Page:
Captive Corner: VCIA Interviews Industry Experts
Jamie Feehan, Government Relations Director and VCIA Legislative Advocate at Primmer Piper Eggleston & Cramer PC
primmer.com / Primmer Piper Eggleston & Cramer LinkedIn Page
Jamie Feehan is a dear friend of the VCIA and plays a major role in our legislative efforts on the state level. For this year’s Legislative Day, he kindly answered some questions so VCIA Members could get to know him and how he supports their captive interests. We now publish Jamie’s interview in its unabridged form, which details how a captive bill is put into law. As of this writing, the 2023 Vermont captive bill is pending but anticipated to be signed into law by Governor Phil Scott without any issue.
Thank you for all the great work you do, Jamie!
Can you introduce yourself and share a bit about your background?
I am Jamie Feehan, and am the Government Relations Director at Primmer Piper Eggleston & Cramer PC, a Burlington firm. I am the firm’s lead lobbyist on behalf of our clients that have an interest in Vermont legislative and regulatory matters. I’ve been with Primmer and its previous iterations for about 25 years. Prior to that, I worked on Capitol Hill for a Congressman from Maryland for several years. I have also done political campaign work for that Congressman and for others here in Vermont.
What is your relationship to VCIA and how do you support the association?
I have been working with the VCIA on its Vermont legislative and regulatory initiatives for most of the time I’ve been at Primmer. That includes working with Kevin and his predecessors, the VCIA Board and its Legislative Committee.
Members highly value legislative advocacy. Can you share why it’s so important and what goes into it?
Vermont is the country’s leading domicile for captive insurance and among the world’s leaders. Reaching that point is not without effort and there are many reasons for that success, including legislative advocacy. This includes annual captive insurance legislation that continuously adds new features and tools to the captive statutes, or down to the basic amendments to existing law that make the law operate more smoothly for captives and practitioners. The Vermont Legislature understands how important the captive industry is to Vermont, and that there are other domiciles that would like to have similar success, even at the expense of Vermont. Getting the Legislature to have that understanding is the result of the efforts of the VCIA and DFR in educating legislators of all political stripes on what captive insurance is, and what it means to Vermont. This may be tied to legislative initiatives, VCIA Legislative Days, and more. This educational effort and advocacy is continuous as the faces in the Legislature change, and as the captive insurance industry evolves.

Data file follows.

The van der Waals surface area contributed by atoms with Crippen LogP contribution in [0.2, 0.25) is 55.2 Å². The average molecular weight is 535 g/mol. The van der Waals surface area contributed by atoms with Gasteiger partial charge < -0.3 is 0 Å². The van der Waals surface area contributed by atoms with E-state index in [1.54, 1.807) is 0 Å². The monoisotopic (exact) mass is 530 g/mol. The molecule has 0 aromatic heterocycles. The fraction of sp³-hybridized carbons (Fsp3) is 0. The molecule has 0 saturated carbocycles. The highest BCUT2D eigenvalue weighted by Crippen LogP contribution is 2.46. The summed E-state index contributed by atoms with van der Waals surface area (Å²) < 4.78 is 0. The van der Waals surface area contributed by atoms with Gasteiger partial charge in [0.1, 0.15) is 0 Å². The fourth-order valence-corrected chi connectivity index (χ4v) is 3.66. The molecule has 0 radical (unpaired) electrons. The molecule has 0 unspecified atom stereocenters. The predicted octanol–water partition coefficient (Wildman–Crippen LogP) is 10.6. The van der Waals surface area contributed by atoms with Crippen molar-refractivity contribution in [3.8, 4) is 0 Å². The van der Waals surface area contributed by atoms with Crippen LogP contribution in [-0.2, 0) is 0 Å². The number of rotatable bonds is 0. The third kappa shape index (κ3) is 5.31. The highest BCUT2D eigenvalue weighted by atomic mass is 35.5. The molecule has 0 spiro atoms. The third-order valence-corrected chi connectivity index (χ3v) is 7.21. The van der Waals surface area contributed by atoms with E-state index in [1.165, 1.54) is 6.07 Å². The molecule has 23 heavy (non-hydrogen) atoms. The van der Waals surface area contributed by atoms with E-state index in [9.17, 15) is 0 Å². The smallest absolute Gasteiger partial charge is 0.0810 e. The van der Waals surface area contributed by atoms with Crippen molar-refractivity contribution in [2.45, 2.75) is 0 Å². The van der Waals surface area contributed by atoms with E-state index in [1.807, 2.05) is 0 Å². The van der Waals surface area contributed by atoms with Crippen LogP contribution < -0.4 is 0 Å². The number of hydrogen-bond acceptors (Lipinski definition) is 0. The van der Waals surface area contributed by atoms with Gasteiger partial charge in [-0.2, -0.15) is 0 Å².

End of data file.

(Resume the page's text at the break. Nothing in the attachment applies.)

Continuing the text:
Why is VCIA’s Legislative Day an important process of legislative advocacy on the Vermont state level?
It really ties to the educational effort the VCIA undertakes to help position the captive industry for success in the Legislature. It is our chance to put a face on the industry through attendance by captive owners, management folks, attorneys, and others in the industry – who can each explain how captive insurance plays a role in their professional lives. Moreover, it is a chance for legislators to see and hear of examples of captive owners, the reason a captive was formed, the types of business put through the captive, and the reason Vermont was chosen as a domicile. Most legislators will not know what a captive insurance company is or does, but they (hopefully) learn enough from interactions on Legislative Day, and through their colleagues on committees that dive deeper into captive insurance, that it is something they should embrace and continue to foster.
There are a lot of new faces in the Vermont House and Senate this year. What implications does that have for the VCIA and how we represent the interests of members?
Vermont is a citizen legislature made up of folks who either have the time and flexibility to serve, or take a leave from their job to serve while the Legislature is in session – and frankly throughout the year. This model doesn’t necessary promote the “career” politician and results in frequent turnover among the 180 members. Through a confluence of events, a third of that 180 is new this session. For that reason, the VCIA needs to double-down on its educational and outreach efforts with the Legislature and its members to again position ourselves for success with the new Legislature.
Can you share what kind of captive developments you expect to see in the State for 2023?
I could probably characterize the amendments to the captive law under consideration this year as largely technical or housekeeping in nature. Nevertheless, they do represent the constant tweaks I referenced that keep Vermont’s laws fresh and operationally smooth. They also give the Legislature exposure to captive insurance in the form of legislation. The Legislature has come to understand they are an important cog in Vermont’s success story by being responsive to legislative needs of the industry and regulators. In fact, the veterans there have come to expect annual legislation. Plus, you never know. There’s always time for more significant initiatives to be introduced while the Legislature is in session!